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This article is part of the supplement: 5th International Conference on cGMP: Generators, Effectors and Therapeutic Implications

Open Access Poster presentation

cGMP-dependent protein kinase from Toxoplasma gondii: functional expression in E. coli and molecular characterization

Caitlin J McFarland1*, Christian K Nickl1, Brent W Osborne1, Indra Neil Sarkar2 and Wolfgang R Dostmann1

Author Affiliations

1 Department of Pharmacology, College of Medicine, University of Vermont, Burlington, VT 05405, USA

2 Center for Clinical & Translational Science, Department of Microbiology & Molecular Genetics and Department of Computer Science, University of Vermont, Burlington, VT 05405, USA

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BMC Pharmacology 2011, 11(Suppl 1):P45  doi:10.1186/1471-2210-11-S1-P45


The electronic version of this article is the complete one and can be found online at: http://www.biomedcentral.com/1471-2210/11/S1/P45


Published:1 August 2011

© 2011 McFarland et al; licensee BioMed Central Ltd.

This is an open access article distributed under the terms of the Creative Commons Attribution License (http://creativecommons.org/licenses/by/2.0), which permits unrestricted use, distribution, and reproduction in any medium, provided the original work is properly cited.

Background

The apicomplexan parasite Toxoplasma gondii is an obligate intracellular human pathogen causing toxoplasmosis predominantly in immune-compromised hosts such as cancer and transplant patients as well as patients with AIDS [1]. A specific cGMP-dependent protein kinase (TgPKG) which appears to be crucial for host invasion has been identified in T. gondii and related coccidial protozoa [2]. However, detailed structural and biochemical analyses have been hampered due to the inability to functionally express these kinases in high yields in systems other than their parasite host organisms.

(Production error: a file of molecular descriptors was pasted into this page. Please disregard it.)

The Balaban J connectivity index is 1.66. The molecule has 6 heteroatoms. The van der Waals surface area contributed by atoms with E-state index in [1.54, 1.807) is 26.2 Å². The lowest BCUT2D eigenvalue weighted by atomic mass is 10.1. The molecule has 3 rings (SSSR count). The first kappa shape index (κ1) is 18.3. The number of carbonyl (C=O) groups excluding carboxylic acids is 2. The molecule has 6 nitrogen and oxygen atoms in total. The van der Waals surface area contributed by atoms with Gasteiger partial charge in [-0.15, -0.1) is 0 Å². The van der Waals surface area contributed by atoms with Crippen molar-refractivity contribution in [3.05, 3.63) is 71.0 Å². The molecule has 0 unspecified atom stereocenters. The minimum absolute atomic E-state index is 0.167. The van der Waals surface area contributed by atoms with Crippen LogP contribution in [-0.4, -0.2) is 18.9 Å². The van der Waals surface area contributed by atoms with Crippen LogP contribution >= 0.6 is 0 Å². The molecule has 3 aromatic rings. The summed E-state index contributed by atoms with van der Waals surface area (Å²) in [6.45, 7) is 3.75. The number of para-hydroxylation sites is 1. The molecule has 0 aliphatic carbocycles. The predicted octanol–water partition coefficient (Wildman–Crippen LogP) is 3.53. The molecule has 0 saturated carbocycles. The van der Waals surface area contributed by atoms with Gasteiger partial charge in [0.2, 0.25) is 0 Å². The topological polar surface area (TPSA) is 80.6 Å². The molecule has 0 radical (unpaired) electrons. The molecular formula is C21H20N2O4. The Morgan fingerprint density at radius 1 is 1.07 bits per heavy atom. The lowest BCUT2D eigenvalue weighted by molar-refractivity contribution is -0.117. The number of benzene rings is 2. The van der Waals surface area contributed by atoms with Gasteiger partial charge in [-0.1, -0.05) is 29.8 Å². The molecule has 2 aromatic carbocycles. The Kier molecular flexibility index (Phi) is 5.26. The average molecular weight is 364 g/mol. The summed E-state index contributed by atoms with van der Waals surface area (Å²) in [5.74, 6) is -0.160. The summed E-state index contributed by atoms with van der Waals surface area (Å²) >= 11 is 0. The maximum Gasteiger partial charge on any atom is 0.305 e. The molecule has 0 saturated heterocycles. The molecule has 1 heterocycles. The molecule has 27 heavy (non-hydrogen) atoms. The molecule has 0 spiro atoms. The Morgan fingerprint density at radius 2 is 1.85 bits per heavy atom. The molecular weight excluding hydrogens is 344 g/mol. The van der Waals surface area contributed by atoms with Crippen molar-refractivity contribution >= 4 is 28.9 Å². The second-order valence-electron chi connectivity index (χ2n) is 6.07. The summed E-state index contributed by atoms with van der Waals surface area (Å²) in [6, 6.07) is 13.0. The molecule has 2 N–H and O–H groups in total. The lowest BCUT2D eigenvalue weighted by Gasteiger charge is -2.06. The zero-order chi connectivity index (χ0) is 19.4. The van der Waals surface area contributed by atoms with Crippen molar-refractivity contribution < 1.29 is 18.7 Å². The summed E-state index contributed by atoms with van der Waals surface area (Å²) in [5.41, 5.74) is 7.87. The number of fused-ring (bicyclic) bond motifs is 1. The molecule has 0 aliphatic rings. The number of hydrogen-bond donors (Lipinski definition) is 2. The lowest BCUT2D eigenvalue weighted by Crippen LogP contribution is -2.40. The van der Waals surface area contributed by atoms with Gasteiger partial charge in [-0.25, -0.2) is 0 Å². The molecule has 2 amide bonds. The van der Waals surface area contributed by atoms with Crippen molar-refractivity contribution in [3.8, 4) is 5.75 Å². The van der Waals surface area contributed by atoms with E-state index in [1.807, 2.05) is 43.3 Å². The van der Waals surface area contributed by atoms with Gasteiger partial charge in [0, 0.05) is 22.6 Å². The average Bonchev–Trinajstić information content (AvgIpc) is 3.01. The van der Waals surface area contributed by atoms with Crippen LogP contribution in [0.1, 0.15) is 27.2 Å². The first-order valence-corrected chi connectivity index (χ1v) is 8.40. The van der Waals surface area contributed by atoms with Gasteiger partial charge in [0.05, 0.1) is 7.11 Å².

Results

Here we describe the expression, purification and initial characterization of the 911 amino acid (103 kDa) His-tagged type II isoform of TgPKG using a bacterial source. A phylogenetic analysis further reveals that TgPKG2 belongs to an evolutionarily distinct sub-group of the AGC-kinase family. The overall domain composition of TgPKG2 substantially deviates from its mammalian cousins at two regions. First, the 196 amino acid N-terminal/auto-inhibitory domain bears no resemblance with any other PKG subfamily, and secondly the kinase consists of three cGMP binding sites with the third binding sites separated from the others by 135 amino acids. Consequently, TgPKG2 illustrated a remarkable level of cooperativity (nH = 2.9) accompanied by a 200-400 fold cGMP-mediated activation utilizing the common PKG substrate TQAKRKKSLAMA (Km = 9 µM). The associated activation constant was 1.7 µM which is in full agreement with the isoforms obtained from T. gondii parasite extract [3]. Interestingly, TgPKG2 was completely insensitive to cAMP (Ka » 100 µM). Recently, the trisubstituted pyrrole 4-[2-(4-fluorophenyl)-5-(1-methylpiperidine-4-yl)-1H pyrrol-3-yl] pyridine (Compound 1) was shown to exhibit anticoccidial kinase activity [3,4]. Compound 1 blocked kinase activity of TgPKG2 with high potency (IC50 = 59 nM) and high selectivity; the mammalian type Iα PKG showed an approximately 1000-fold reduced IC50 of 45 µM.

Conclusion

This work demonstrates the first catalytically active expression of any cGMP-dependent protein kinase from E. coli and may provide a new platform for the functional and structural analysis, as well as evolutionary history, of PKG isoforms from apicomplexan parasites.

References

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